DUI & DWI Laws in Delaware
It is well known that driving under the influence of alcohol and/or drugs is extremely dangerous, which is why it is treated as a felony crime in many states throughout the nation. Delaware is no exception – should you be caught behind the wheel of a car with a blood alcohol content (BAC) of 0.08% or higher, you will be arrested for driving under the influence (DUI) and will face a litany of serious penalties that could take your driver’s license away for a very long time, and cost you a great deal of money for years to come. In fact, you can be arrested by having a BAC of 0.05%, which is below the national legal limit, but sufficient for prosecution in the state of Delaware.
What Designates a DUI?
According to Delaware DUI laws, a person can be charged with a DUI offense if they are caught driving or operating any vehicle (including mopeds, motorcycles, and off-road vehicles) while under the influence of any drug or alcohol. A DUI is considered a criminal offense in Delaware, and your driving privileges will be immediately revoked. Similarly, if you carry any outstanding Delaware traffic violations on your record at the time of your arrest, you will be held accountable for both offenses. If you are driving on an already suspended or revoked license due to points system violations, your penalties will be further compounded.
Implied Consent Law
You can also be penalized for refusing a chemical test at the time that you are stopped for suspicion of DUI. As with many states, Delaware has an “implied consent” rule as part of its Delaware DWI laws, meaning that from the moment you get behind the wheel of a car in the state, you automatically and implicitly give your consent to a chemical or breath test if requested. The penalty for refusing to comply with a chemical test is DUI Penalties plus automatic license suspension, and the lengths of time are as follows:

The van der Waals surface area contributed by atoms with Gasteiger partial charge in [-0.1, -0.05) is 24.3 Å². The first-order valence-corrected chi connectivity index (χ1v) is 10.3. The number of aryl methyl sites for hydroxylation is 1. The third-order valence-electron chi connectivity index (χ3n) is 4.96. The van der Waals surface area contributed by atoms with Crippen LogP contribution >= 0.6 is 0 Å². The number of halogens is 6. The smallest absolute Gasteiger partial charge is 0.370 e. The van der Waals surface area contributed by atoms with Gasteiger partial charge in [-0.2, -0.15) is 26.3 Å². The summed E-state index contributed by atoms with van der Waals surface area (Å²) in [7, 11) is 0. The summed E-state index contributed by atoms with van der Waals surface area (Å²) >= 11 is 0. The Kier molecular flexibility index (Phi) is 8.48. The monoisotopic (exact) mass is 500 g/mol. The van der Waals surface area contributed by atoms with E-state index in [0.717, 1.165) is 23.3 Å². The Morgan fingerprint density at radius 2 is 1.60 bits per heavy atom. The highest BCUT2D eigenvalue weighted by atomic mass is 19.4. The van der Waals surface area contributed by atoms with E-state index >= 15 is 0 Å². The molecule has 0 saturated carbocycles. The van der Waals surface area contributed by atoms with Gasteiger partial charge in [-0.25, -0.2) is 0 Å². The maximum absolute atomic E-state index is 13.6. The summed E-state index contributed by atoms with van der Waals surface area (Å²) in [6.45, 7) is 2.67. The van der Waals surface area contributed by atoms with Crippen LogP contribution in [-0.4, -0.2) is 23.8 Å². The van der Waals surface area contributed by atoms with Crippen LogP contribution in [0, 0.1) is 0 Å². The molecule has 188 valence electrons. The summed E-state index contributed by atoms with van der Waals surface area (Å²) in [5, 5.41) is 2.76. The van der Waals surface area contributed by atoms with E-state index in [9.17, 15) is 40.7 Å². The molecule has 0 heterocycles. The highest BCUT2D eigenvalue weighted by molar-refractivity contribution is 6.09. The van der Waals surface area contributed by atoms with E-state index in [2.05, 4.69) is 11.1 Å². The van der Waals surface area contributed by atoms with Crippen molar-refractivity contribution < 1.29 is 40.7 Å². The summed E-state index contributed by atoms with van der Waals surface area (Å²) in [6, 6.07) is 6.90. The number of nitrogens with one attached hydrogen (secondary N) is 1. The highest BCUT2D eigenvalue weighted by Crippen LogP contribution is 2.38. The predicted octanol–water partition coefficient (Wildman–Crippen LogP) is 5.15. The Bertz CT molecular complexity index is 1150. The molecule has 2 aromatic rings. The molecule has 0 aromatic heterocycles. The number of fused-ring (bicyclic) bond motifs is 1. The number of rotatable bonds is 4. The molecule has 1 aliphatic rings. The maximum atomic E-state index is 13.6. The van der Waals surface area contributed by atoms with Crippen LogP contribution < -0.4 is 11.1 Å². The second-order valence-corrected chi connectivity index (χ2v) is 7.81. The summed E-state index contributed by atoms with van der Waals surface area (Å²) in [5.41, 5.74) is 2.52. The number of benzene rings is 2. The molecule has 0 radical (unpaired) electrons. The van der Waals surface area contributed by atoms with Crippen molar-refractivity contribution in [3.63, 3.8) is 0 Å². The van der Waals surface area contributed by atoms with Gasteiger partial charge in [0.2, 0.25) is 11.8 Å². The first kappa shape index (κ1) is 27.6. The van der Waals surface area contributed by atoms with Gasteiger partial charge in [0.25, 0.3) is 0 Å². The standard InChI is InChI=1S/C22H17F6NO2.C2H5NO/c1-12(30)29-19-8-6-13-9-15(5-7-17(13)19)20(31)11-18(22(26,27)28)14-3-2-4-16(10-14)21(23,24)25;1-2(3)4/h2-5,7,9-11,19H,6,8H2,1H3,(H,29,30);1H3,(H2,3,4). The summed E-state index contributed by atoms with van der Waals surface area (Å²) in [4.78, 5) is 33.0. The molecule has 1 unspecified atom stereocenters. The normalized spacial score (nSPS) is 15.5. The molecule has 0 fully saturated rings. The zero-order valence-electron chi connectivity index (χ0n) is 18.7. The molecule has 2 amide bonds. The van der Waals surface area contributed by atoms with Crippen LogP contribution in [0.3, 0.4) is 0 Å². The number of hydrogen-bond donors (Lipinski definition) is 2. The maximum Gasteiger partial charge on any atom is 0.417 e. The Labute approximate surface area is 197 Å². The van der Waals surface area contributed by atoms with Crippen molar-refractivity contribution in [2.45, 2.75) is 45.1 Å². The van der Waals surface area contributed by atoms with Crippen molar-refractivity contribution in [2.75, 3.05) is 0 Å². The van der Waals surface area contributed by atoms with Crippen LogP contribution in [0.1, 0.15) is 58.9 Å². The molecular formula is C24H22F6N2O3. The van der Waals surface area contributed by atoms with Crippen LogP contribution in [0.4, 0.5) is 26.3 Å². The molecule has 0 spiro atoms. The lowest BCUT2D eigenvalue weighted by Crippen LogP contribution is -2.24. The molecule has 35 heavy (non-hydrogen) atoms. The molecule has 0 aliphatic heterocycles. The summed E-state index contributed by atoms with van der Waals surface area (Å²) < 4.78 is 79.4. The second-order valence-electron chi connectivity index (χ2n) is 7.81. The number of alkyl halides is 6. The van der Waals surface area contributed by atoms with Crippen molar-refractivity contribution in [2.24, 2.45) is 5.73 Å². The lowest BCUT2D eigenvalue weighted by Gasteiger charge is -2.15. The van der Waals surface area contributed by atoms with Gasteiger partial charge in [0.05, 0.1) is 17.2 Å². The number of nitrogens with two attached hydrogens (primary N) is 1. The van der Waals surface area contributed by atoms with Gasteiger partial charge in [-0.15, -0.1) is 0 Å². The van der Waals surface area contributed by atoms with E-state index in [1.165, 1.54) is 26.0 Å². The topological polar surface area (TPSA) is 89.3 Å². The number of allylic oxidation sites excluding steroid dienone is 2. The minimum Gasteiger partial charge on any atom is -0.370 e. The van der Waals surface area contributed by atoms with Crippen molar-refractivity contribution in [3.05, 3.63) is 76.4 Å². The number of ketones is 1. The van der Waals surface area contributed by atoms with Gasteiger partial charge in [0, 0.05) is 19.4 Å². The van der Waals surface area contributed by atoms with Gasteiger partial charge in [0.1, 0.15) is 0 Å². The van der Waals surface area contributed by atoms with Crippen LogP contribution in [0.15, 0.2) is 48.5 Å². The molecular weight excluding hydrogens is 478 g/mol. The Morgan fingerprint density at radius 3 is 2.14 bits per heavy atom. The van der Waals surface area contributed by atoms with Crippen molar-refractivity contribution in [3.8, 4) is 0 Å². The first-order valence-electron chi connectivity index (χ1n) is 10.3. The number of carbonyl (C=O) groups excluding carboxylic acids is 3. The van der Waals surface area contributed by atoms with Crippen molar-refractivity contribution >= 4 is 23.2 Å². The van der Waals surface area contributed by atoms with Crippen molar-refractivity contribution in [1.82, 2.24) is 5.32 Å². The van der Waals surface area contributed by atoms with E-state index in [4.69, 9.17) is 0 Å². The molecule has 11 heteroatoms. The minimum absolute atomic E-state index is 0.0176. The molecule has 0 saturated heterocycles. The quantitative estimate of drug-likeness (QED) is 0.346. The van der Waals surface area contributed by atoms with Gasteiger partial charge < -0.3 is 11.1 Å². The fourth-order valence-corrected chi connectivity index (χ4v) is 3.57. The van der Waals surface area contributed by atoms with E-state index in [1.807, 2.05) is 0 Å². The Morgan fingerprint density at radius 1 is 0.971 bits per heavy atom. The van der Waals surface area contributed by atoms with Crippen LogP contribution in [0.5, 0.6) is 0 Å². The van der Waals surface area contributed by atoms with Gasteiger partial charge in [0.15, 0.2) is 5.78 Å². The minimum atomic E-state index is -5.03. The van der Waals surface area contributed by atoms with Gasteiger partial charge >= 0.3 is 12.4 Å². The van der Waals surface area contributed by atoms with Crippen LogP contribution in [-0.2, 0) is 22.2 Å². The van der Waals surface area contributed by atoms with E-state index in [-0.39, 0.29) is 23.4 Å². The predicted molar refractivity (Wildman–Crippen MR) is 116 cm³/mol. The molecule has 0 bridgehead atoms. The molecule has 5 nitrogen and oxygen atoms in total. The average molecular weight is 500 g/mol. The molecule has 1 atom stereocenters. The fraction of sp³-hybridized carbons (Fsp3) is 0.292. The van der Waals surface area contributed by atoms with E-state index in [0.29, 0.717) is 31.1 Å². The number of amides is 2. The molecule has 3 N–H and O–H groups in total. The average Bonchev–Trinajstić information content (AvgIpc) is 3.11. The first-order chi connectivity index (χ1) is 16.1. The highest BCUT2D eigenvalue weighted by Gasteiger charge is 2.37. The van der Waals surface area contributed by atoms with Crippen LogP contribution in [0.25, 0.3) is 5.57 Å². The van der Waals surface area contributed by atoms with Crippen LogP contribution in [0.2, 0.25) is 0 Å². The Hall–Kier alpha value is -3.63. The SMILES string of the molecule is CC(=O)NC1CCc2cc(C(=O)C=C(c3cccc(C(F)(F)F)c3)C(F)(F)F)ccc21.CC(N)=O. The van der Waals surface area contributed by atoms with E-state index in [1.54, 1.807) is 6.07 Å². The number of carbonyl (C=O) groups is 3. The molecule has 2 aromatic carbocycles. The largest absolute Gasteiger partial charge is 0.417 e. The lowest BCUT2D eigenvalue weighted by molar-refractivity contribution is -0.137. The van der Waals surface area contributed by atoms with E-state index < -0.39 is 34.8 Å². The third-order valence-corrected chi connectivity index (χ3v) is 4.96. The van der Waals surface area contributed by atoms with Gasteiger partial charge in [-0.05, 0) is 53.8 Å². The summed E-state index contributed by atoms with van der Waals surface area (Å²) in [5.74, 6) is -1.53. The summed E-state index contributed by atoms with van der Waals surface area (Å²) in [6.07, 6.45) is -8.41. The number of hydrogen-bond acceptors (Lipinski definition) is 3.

- 1st refusal – 12 months
- 2nd refusal – 18 months
- 3rd refusal – 24 months
What Happens After a DUI?
When you are caught driving under the influence, your license will be immediately confiscated. You will be issued a temporary drivers license, which is good for 15 days. This is the length of time you have to request a hearing. If you do not do so, the 15-day license will expire and you will no longer be legally allowed to operate your vehicle.
If you request a hearing, you will need to appear to your hearing with DMV on the date designated. At this time, it will be determined whether the officer had probable cause to pull you over, and whether the breathalyzer results were valid and accurate. Again, if you blew a 0.08% or higher, you will be automatically convicted.
It is highly recommended that you hire an attorney who specialized in DUI cases, as the legal details are many, and you will have a better chance of alleviating your consequences if you have an expert there to represent you.
Delaware DUI and DWI Penalties
The severity of the punishment for driving under the influence depends upon how many convictions you have previously garnered. While penalty fines and revocation periods vary from court to court, these are the general consequences you can expect to face:
- 1st DUI offense – $550 – $1,500 fine, up to 12 months in jail, and 12 to 24-month revocation of your license
- 2nd DUI offense and subsequent offenses – $750 – $2,500 fine, mandatory imprisonment of not less than 60 days but not more than 18 months, 18 to 30-month license revocation.
DUI convictions remain on your driving record for 5 years. You will also need to complete an alcohol treatment course and/or a Delaware defensive driving course. These will be determined during your hearing.
Drivers Under 21
Delaware as a “zero tolerance” law toward minors who drink before the legal age. Detection of a single bit of alcohol in your body while you are under age is enough to revoke your license for 2 months, and 6 – 12 months if convicted of subsequent offenses. If the minor in question does not possess a full driver’s license at all, they will be fined $400-$1,000.
The law doesn’t just end at penalizing minors who drive with alcohol. Underage persons who possess or consume alcohol in any way – whether behind the wheel or not – risk the forfeiture of their drivers license for 30 days upon their first offense, and 90 – 180 days for subsequent offenses.
Drivers License Reinstatement
When you have completed all of your requirements for the court, you may apply for a new drivers license. You will need to do the following:
- Complete an alcohol treatment education program
- Pay all fines and fees associated with your conviction
- Have turned in your revoked license to the DMV for at least 6 months
- Pay a reinstatement fee of $200.00
- License re-examination may be required
Once you have once again proven your responsibility behind the wheel, you will be issued a new drivers license.